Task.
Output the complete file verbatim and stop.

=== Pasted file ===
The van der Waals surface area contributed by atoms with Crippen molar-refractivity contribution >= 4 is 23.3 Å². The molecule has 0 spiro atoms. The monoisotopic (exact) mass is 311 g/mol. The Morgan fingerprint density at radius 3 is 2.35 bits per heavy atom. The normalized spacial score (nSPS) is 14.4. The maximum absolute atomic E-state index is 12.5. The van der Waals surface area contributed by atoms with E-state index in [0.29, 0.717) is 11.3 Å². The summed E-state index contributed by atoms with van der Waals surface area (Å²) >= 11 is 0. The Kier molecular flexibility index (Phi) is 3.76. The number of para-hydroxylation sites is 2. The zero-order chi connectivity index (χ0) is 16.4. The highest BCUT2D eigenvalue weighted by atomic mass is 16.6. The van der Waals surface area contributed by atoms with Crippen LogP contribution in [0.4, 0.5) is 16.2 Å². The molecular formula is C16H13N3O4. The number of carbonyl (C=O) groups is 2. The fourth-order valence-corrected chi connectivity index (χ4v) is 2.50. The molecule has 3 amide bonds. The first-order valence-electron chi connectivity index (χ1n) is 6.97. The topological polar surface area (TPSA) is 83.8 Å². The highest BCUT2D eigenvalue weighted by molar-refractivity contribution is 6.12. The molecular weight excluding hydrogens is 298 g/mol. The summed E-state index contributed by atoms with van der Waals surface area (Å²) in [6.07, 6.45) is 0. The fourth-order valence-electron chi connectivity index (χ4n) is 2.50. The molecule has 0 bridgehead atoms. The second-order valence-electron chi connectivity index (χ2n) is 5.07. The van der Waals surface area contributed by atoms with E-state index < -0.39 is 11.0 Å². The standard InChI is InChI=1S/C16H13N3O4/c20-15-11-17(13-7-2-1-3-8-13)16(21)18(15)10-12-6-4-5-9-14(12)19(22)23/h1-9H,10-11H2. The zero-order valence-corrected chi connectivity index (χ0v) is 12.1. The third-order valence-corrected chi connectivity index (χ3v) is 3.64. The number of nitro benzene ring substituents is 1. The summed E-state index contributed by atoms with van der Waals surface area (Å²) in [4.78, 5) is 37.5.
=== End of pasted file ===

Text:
The van der Waals surface area contributed by atoms with Crippen molar-refractivity contribution >= 4 is 23.3 Å². The molecule has 0 spiro atoms. The monoisotopic (exact) mass is 311 g/mol. The Morgan fingerprint density at radius 3 is 2.35 bits per heavy atom. The normalized spacial score (nSPS) is 14.4. The maximum absolute atomic E-state index is 12.5. The van der Waals surface area contributed by atoms with E-state index in [0.29, 0.717) is 11.3 Å². The summed E-state index contributed by atoms with van der Waals surface area (Å²) >= 11 is 0. The Kier molecular flexibility index (Phi) is 3.76. The number of para-hydroxylation sites is 2. The zero-order chi connectivity index (χ0) is 16.4. The highest BCUT2D eigenvalue weighted by atomic mass is 16.6. The van der Waals surface area contributed by atoms with Crippen LogP contribution in [0.4, 0.5) is 16.2 Å². The molecular formula is C16H13N3O4. The number of carbonyl (C=O) groups is 2. The fourth-order valence-corrected chi connectivity index (χ4v) is 2.50. The molecule has 3 amide bonds. The first-order valence-electron chi connectivity index (χ1n) is 6.97. The topological polar surface area (TPSA) is 83.8 Å². The highest BCUT2D eigenvalue weighted by molar-refractivity contribution is 6.12. The molecular weight excluding hydrogens is 298 g/mol. The summed E-state index contributed by atoms with van der Waals surface area (Å²) in [6.07, 6.45) is 0. The fourth-order valence-electron chi connectivity index (χ4n) is 2.50. The molecule has 0 bridgehead atoms. The second-order valence-electron chi connectivity index (χ2n) is 5.07. The van der Waals surface area contributed by atoms with E-state index < -0.39 is 11.0 Å². The standard InChI is InChI=1S/C16H13N3O4/c20-15-11-17(13-7-2-1-3-8-13)16(21)18(15)10-12-6-4-5-9-14(12)19(22)23/h1-9H,10-11H2. The zero-order valence-corrected chi connectivity index (χ0v) is 12.1. The third-order valence-corrected chi connectivity index (χ3v) is 3.64. The number of nitro benzene ring substituents is 1. The summed E-state index contributed by atoms with van der Waals surface area (Å²) in [4.78, 5) is 37.5.